Daya Singh comes to the theme of prevailing communal division again and again. Listen! What he says in his discourse on 56th Year in ‘Zindagi Bilas’:
Unity I see all around, wherever my eyes rove
Superior claims of faith, Hindus and Muslims fight over
Mere jugglery of words, Essence of Ram and Rahim the same
Of Castist belief untouchability born, both made of the soil same
Children of same parents, if they just see Origins
Forsaking God, they worship false objects, get astray into aimlessness
Give up evils for salvation, devils you remain sans praxis
Daya Singh has left partisanship, in every sector, every deed
Daya Singh was aware of all the competing revivalist tendencies and religious polemical wars around the turn of century as he says in the ‘Fanah da Makan’:
Varnas and religions all, exclusive claims of purity
Hindus with Har Narayan, hold their principles True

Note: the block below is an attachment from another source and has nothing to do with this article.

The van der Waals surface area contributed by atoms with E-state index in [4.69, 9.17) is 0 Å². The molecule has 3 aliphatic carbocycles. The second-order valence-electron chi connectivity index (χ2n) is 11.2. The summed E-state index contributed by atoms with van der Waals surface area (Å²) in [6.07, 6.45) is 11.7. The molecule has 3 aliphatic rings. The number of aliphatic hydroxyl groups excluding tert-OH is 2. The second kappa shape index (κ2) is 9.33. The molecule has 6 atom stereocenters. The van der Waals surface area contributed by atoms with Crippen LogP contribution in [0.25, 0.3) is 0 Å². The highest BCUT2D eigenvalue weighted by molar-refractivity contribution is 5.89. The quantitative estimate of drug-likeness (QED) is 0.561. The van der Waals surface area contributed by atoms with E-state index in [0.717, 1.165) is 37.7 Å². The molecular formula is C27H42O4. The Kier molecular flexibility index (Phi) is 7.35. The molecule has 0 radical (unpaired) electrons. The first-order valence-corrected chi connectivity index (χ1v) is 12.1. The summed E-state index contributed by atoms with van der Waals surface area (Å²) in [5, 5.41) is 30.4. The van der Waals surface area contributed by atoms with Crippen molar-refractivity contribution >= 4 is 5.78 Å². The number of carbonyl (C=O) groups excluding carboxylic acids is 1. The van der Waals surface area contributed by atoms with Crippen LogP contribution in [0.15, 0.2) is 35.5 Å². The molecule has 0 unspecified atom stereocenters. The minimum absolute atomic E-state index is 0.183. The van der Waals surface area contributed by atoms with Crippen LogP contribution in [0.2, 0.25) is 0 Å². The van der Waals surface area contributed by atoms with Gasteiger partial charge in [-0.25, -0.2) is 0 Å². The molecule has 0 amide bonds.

Pastors and Dayanandi Aryas pronounce, no deliverance without them
Exclusive rights in Heaven say Muslims, no place for Hindus there
God has no enmity with Hindus, keeps no exclusive place for Muslims
Fight they all over religion, without knowing the Unknown
Filthy n empty sans good deeds, paupers they are, without a penny
Daya Singh false claims the world may make; no recognition without actions
He holds Brahminical ritualism with same contempt as did bhagats and Sufis. He is deadly against idol worship. The Islamic influence on his mind is quite obvious as he has used 18 aayets in his 3 kissas. Similarly, Sufi influence is manifest in his insistence on murshid, guru without whom the seeker cannot reach the Divine. The concept of ishq is present at several places in Daya Singh’s works. Towards the close of ‘Zindagi Bilas’ in ‘Uttam Updesh # 39’ he says:
Creator is happy loving his Creation, be happy in the service of that creation
No knowledge without guru, beseech murshid for the purpose
Death is premium for lovers’ union, emboldened you be like true lover
Be reformed thoroughly before counselling others with confidence
Elated be not with worldly joys, be soaked in ishq’s spring
Reads He your heart’s letters, send your sweetheart an urgent telegram